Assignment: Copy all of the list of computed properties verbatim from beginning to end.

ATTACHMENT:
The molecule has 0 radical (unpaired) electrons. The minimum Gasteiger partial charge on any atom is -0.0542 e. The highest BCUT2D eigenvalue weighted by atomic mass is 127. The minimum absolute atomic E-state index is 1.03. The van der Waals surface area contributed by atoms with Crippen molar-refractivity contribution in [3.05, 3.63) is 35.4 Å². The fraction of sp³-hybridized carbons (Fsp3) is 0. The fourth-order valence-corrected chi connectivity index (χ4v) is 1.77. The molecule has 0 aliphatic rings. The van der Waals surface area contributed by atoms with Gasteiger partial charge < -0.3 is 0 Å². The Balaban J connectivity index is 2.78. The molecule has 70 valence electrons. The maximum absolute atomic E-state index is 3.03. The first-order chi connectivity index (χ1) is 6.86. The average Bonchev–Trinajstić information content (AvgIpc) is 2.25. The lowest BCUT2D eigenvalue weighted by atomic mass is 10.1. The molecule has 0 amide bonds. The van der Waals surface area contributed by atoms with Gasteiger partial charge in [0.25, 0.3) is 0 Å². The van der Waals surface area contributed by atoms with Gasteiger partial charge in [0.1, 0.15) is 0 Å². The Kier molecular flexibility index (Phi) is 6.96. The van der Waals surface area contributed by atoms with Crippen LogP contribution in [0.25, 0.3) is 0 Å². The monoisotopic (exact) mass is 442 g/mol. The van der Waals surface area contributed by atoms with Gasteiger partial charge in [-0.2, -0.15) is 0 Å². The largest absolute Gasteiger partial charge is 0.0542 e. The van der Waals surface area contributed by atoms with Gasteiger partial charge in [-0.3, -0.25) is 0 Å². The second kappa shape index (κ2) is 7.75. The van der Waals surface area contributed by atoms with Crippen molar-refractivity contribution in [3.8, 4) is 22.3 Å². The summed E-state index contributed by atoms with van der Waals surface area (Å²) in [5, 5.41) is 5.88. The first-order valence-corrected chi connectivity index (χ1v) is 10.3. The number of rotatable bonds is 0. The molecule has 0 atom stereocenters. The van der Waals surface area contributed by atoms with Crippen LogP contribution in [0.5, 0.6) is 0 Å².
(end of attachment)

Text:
The molecule has 0 radical (unpaired) electrons. The minimum Gasteiger partial charge on any atom is -0.0542 e. The highest BCUT2D eigenvalue weighted by atomic mass is 127. The minimum absolute atomic E-state index is 1.03. The van der Waals surface area contributed by atoms with Crippen molar-refractivity contribution in [3.05, 3.63) is 35.4 Å². The fraction of sp³-hybridized carbons (Fsp3) is 0. The fourth-order valence-corrected chi connectivity index (χ4v) is 1.77. The molecule has 0 aliphatic rings. The van der Waals surface area contributed by atoms with Gasteiger partial charge < -0.3 is 0 Å². The Balaban J connectivity index is 2.78. The molecule has 70 valence electrons. The maximum absolute atomic E-state index is 3.03. The first-order chi connectivity index (χ1) is 6.86. The average Bonchev–Trinajstić information content (AvgIpc) is 2.25. The lowest BCUT2D eigenvalue weighted by atomic mass is 10.1. The molecule has 0 amide bonds. The van der Waals surface area contributed by atoms with Gasteiger partial charge in [0.25, 0.3) is 0 Å². The van der Waals surface area contributed by atoms with Gasteiger partial charge in [0.1, 0.15) is 0 Å². The Kier molecular flexibility index (Phi) is 6.96. The van der Waals surface area contributed by atoms with Crippen LogP contribution in [0.25, 0.3) is 0 Å². The monoisotopic (exact) mass is 442 g/mol. The van der Waals surface area contributed by atoms with Gasteiger partial charge in [-0.2, -0.15) is 0 Å². The largest absolute Gasteiger partial charge is 0.0542 e. The van der Waals surface area contributed by atoms with Gasteiger partial charge in [-0.3, -0.25) is 0 Å². The second kappa shape index (κ2) is 7.75. The van der Waals surface area contributed by atoms with Crippen molar-refractivity contribution in [3.8, 4) is 22.3 Å². The summed E-state index contributed by atoms with van der Waals surface area (Å²) in [5, 5.41) is 5.88. The first-order valence-corrected chi connectivity index (χ1v) is 10.3. The number of rotatable bonds is 0. The molecule has 0 atom stereocenters. The van der Waals surface area contributed by atoms with Crippen LogP contribution in [0.5, 0.6) is 0 Å².